FIG. 6 is a sectional side view of another embodiment of an aerobic wastewater management system constructed in accordance with the present invention.

FIG. 7 is a sectional side view of yet another embodiment of an aerobic wastewater management system constructed in accordance with the present invention.

DETAILED DESCRIPTION OF THE INVENTION

Referring to FIGS. 1 and 2, a first embodiment of an aerobic wastewater management system 11 constructed in accordance with the present invention is shown. System 11 comprises a generally rectangular tank 14 (e.g., a septic tank) having four side walls, a bottom, and a top with resealable access ports 12. The tank 14 also has four compartments 13, 15, 17, 19, and each compartment is separated by partitions that are located within tank 14. Wastewater or sewage, indicated by arrow 21, enters system 11 at entry port 23 in a conventional manner and generally flows left to right as it is processed and bio-nutrients are removed, until reclaimed water is produced and exits system 11 at exit port 25. The discharge is then distributed in a conventional manner.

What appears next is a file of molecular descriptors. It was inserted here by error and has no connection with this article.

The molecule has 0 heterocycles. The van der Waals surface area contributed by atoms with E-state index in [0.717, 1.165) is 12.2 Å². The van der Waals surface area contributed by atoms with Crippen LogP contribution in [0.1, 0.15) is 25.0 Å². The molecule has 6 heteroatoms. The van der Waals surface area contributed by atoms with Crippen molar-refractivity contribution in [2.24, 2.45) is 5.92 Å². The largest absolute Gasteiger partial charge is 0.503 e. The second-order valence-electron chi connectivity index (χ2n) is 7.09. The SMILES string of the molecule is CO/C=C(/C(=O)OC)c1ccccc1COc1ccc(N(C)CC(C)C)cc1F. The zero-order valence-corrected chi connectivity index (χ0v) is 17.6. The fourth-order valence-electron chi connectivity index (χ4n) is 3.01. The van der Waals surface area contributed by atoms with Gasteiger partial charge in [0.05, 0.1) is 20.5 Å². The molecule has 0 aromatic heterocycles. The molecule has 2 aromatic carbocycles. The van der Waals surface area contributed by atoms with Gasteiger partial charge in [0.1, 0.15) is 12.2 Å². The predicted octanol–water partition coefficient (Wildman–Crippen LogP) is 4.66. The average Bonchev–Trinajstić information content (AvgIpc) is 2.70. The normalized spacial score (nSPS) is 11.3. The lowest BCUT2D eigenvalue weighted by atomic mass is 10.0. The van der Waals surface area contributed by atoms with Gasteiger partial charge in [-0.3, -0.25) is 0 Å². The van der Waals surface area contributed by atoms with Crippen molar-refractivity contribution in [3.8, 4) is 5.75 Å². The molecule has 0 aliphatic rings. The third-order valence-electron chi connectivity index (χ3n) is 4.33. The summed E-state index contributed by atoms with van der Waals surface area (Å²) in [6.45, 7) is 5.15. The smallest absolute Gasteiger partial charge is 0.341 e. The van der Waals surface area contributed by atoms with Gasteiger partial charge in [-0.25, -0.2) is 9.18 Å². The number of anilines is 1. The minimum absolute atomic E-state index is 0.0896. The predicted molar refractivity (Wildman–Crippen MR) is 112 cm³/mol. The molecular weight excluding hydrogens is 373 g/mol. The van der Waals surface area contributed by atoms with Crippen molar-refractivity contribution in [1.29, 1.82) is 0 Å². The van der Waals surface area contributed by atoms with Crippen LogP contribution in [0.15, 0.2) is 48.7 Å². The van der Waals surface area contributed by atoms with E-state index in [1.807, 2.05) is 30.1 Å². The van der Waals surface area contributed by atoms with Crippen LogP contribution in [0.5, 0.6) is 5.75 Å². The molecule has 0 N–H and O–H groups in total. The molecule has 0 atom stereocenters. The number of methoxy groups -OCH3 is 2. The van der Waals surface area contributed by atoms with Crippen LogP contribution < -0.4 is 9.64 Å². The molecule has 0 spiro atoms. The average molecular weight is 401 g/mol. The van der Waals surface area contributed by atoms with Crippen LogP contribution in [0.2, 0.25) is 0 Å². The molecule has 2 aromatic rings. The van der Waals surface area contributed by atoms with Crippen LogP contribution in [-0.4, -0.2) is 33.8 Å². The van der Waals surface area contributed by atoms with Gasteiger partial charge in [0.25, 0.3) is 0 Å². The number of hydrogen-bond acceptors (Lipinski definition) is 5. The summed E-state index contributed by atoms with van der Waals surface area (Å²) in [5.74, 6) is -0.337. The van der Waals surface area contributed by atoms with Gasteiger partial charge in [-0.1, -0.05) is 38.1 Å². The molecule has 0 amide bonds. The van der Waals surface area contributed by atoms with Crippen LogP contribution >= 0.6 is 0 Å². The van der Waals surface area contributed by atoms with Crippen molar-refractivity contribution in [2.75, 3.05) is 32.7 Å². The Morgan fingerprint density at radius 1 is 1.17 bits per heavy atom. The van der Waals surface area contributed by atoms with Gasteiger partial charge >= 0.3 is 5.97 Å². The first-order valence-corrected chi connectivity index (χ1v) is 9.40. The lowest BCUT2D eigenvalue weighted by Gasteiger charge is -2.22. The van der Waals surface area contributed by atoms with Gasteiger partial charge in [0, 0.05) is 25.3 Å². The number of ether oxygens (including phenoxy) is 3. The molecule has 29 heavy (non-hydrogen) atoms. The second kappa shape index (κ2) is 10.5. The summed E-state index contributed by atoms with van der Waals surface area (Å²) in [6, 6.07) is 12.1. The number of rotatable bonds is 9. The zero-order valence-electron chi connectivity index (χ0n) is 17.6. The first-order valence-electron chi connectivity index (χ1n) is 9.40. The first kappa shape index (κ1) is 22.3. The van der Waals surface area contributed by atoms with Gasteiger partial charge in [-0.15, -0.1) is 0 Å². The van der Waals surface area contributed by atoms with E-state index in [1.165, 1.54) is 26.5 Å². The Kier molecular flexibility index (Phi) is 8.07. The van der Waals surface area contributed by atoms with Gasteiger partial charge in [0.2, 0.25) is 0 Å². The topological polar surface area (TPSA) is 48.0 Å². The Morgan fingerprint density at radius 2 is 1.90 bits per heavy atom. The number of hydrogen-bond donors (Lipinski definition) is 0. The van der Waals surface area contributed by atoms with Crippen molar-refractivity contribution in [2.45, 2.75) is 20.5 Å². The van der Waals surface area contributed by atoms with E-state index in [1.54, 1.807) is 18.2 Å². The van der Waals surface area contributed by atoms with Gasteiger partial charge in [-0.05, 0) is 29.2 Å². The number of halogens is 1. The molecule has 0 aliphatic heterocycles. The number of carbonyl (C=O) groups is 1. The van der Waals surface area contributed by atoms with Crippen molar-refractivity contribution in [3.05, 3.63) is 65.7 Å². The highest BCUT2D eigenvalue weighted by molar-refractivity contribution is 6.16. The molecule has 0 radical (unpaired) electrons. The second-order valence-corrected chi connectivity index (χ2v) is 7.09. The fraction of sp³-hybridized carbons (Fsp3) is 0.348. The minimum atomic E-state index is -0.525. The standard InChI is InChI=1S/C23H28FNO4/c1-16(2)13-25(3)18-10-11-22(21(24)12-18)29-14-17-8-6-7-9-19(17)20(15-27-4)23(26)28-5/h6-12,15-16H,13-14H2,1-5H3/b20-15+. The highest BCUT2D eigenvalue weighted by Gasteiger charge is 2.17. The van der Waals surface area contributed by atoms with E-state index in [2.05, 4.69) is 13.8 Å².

As wastewater 21 enters system 11 via attached plumbing (not shown), it contains both organic matter and human waste, which is also known as effluent. The effluent is deposited through entry port 23 directly into the first compartment, or trash tank 13. In trash tank 13, the effluent is initially processed and broken down into suspended solids and liquids, which are partially digested by aerobic bacteria (not shown). Aerobic bacteria, rather than the much slower acting anaerobic bacteria, is used to break down and digest the waste.